“Yes,” she agreed, “but they were arguing about the war.”
“Any mages who join the king’s army can unleash their full power of the darkspawn. In fact, I’m counting on it. Greagoir may be afraid of what will happen. What if the mages decide they no longer want to be governed by the Chantry?”
“I can see why that would concern him, but if magic is able to help stop the Blight, then the Knight Commander should be willing to at least give the mages that chance.”
Intelligent and well-spoken… He couldn’t help the swell of pride that lifted his chest again. She was so unexpected, and yet there he was completely enamored with the idea of being her father. That young woman, the child who had completed her Harrowing in record time, who seemed to be the very pride and joy of her mentor… she was his daughter. How could he have gone through half his life, through her entire life and never known about her? It seemed unfair in the most childish of ways.
“That is a very astute assessment,” he noted.
“And what are you opinions on the matter?”
“I believe we must defeat the darkspawn, and my opinions end there.”
“A wise standpoint,” she said, gesturing toward the open door leading into the guest quarters. “And I believe we have arrived at our destination. Is there anything else I can get for you, Duncan?”
“No, Solona. I believe that will be all. Thank you for escorting me,” he lowered his head respectfully, adding, “and for the enlightening conversation.”
And then she left him. She didn’t even pause to look back when she reached the door, but fell into step beside a tall, dark-haired apprentice, fidgeting and whispering as he turned shifty eyes through the corridor. The last thing he heard her say before he closed the door was, “You’re not supposed to be up here, Jowan. What is going on with you today?”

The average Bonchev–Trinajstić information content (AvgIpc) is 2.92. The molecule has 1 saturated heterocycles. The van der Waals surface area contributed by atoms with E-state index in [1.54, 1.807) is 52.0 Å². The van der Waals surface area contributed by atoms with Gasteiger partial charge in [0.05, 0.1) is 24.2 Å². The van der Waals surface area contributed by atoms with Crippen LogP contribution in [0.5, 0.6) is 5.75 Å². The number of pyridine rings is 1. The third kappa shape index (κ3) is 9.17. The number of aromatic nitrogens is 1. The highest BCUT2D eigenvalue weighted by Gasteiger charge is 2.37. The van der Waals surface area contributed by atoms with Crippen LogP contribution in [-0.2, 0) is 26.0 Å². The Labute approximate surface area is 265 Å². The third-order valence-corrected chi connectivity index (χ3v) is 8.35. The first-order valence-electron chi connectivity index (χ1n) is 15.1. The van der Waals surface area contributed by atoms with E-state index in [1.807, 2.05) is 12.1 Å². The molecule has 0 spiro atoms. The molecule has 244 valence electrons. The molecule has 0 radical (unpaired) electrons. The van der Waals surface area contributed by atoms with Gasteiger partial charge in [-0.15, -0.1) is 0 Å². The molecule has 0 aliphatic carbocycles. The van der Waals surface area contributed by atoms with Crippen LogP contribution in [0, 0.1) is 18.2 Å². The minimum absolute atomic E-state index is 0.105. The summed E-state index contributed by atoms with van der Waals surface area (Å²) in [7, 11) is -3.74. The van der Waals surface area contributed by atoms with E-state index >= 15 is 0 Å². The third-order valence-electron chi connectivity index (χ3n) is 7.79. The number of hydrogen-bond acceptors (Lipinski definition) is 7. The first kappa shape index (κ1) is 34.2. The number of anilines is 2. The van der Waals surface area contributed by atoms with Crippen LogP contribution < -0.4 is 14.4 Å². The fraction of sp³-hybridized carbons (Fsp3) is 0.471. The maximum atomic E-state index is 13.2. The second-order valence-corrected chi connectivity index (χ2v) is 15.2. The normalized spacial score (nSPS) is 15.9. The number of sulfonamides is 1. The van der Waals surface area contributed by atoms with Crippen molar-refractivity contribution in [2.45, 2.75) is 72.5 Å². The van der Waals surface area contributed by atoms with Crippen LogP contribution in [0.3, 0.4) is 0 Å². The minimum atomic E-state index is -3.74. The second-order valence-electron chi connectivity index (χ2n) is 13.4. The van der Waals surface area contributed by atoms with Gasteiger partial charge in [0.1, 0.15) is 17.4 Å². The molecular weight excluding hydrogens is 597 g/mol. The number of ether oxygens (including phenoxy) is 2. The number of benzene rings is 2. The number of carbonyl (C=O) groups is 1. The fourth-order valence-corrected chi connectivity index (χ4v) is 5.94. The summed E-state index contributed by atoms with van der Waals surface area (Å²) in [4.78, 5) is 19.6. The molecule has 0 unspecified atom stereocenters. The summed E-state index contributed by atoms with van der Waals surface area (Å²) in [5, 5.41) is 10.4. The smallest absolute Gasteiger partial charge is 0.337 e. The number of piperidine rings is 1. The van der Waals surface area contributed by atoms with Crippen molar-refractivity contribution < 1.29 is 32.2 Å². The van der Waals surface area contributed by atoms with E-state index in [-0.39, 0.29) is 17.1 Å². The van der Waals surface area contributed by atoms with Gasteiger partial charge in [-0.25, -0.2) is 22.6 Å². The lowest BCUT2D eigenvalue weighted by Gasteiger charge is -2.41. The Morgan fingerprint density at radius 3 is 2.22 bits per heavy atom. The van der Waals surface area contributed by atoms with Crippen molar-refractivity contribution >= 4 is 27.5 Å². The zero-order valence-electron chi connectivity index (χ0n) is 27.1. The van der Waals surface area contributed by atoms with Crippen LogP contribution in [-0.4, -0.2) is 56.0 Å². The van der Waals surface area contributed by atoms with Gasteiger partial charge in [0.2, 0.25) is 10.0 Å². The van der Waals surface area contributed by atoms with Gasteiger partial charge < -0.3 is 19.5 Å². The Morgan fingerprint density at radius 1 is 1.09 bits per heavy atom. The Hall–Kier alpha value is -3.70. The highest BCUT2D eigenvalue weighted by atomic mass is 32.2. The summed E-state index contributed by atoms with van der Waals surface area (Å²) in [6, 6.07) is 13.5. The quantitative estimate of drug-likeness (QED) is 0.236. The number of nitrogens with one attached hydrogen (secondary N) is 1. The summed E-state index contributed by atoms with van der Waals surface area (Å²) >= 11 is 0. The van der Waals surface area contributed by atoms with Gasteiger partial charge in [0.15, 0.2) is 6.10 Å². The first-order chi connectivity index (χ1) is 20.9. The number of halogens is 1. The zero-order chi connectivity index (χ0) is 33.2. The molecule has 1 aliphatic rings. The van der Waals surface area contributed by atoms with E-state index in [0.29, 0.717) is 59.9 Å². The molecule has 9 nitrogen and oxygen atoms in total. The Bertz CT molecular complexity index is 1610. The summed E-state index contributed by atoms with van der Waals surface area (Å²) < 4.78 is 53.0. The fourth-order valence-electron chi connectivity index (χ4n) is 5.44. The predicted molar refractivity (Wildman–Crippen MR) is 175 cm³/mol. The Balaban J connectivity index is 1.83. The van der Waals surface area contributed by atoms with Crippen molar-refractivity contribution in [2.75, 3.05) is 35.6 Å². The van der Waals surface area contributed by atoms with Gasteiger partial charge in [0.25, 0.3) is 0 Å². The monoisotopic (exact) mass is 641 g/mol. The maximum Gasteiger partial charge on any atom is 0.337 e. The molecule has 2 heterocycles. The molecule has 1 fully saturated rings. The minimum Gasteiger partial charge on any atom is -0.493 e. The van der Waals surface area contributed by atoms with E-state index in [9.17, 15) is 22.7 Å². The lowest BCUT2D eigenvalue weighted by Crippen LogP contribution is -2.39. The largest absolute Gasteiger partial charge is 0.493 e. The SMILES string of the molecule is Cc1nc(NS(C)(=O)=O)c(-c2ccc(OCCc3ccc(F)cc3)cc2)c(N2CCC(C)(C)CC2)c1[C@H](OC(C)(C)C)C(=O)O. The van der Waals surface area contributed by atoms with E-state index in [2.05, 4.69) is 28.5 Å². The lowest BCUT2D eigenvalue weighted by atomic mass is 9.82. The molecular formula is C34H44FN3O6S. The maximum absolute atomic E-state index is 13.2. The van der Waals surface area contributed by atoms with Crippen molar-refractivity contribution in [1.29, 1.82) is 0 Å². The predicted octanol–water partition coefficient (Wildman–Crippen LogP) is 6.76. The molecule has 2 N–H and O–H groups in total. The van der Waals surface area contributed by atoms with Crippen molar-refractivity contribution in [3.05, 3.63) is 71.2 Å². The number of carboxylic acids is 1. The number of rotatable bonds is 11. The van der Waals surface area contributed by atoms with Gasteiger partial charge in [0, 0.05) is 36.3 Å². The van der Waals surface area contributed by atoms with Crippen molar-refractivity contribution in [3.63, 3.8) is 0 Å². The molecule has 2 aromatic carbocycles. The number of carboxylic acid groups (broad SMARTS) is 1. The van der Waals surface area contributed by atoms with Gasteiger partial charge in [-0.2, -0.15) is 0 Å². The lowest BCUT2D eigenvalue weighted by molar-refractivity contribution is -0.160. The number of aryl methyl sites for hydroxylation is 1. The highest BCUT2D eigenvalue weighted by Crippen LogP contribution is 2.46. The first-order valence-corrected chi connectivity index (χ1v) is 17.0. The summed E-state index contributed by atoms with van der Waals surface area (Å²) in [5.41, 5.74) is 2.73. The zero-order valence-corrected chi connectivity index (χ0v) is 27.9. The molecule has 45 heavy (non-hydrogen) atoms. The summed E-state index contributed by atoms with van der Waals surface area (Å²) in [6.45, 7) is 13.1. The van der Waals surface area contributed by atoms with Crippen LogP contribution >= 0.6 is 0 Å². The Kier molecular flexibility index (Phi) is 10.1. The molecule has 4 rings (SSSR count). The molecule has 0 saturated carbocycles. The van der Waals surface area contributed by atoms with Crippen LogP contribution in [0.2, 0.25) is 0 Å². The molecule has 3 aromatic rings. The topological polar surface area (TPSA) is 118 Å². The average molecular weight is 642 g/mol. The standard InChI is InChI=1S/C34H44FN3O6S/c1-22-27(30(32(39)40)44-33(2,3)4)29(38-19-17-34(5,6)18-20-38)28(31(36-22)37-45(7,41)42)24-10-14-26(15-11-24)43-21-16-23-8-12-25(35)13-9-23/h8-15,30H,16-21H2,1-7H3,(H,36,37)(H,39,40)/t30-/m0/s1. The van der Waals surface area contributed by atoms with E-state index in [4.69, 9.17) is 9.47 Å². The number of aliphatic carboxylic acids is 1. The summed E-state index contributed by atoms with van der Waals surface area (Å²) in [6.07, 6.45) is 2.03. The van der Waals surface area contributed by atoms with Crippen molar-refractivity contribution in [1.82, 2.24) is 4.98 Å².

The marvel of it was overwhelming. The fact that she was no longer a child and had not been one for quite some time was painful. He had missed every moment of her life. He might have missed it anyway, given the nature of her talent for magic and the Chantry’s refusal to let a single mage slip from their grasp, but knowing about her, having the opportunity to be there for her… it would have been something indeed.
The question was: now what?
Was Irving’s revelation of this information meant to spur him on? The old mage was obviously trying to unite them on some level, but what exactly was his angle? Did he think Duncan would accept his own flesh and blood into the Wardens, or was he hoping he might at least spirit her away to the king’s army, where she could live free and put her talent to good use in a world that desperately needed it?
Duncan had no idea what he was supposed to do, and with a muted sigh he sat down on the edge of the four-poster bed in the guest room.